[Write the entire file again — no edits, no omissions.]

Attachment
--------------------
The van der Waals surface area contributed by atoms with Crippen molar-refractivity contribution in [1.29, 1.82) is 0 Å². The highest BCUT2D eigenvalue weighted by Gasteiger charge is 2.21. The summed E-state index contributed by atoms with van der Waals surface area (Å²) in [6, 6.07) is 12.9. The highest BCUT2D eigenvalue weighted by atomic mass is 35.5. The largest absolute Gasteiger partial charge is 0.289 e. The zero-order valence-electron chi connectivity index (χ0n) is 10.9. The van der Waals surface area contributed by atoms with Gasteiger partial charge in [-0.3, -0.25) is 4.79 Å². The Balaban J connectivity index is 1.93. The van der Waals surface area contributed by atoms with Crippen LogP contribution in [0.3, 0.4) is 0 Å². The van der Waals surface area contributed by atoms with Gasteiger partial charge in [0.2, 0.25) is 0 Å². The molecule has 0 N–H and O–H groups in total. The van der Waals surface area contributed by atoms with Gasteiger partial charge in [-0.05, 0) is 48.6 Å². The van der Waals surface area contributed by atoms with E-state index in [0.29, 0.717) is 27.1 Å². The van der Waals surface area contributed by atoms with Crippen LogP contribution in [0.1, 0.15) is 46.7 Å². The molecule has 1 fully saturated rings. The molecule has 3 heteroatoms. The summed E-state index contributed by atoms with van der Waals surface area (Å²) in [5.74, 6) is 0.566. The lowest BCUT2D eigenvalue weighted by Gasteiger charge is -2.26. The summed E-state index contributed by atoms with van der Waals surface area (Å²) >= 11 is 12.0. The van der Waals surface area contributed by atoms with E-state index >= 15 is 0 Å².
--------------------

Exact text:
The van der Waals surface area contributed by atoms with Crippen molar-refractivity contribution in [1.29, 1.82) is 0 Å². The highest BCUT2D eigenvalue weighted by Gasteiger charge is 2.21. The summed E-state index contributed by atoms with van der Waals surface area (Å²) in [6, 6.07) is 12.9. The highest BCUT2D eigenvalue weighted by atomic mass is 35.5. The largest absolute Gasteiger partial charge is 0.289 e. The zero-order valence-electron chi connectivity index (χ0n) is 10.9. The van der Waals surface area contributed by atoms with Gasteiger partial charge in [-0.3, -0.25) is 4.79 Å². The Balaban J connectivity index is 1.93. The van der Waals surface area contributed by atoms with Crippen LogP contribution in [0.3, 0.4) is 0 Å². The van der Waals surface area contributed by atoms with Gasteiger partial charge in [0.2, 0.25) is 0 Å². The molecule has 0 N–H and O–H groups in total. The van der Waals surface area contributed by atoms with Gasteiger partial charge in [-0.05, 0) is 48.6 Å². The van der Waals surface area contributed by atoms with E-state index in [0.29, 0.717) is 27.1 Å². The van der Waals surface area contributed by atoms with Crippen LogP contribution in [0.1, 0.15) is 46.7 Å². The molecule has 1 fully saturated rings. The molecule has 3 heteroatoms. The summed E-state index contributed by atoms with van der Waals surface area (Å²) in [5.74, 6) is 0.566. The lowest BCUT2D eigenvalue weighted by Gasteiger charge is -2.26. The summed E-state index contributed by atoms with van der Waals surface area (Å²) >= 11 is 12.0. The van der Waals surface area contributed by atoms with E-state index >= 15 is 0 Å².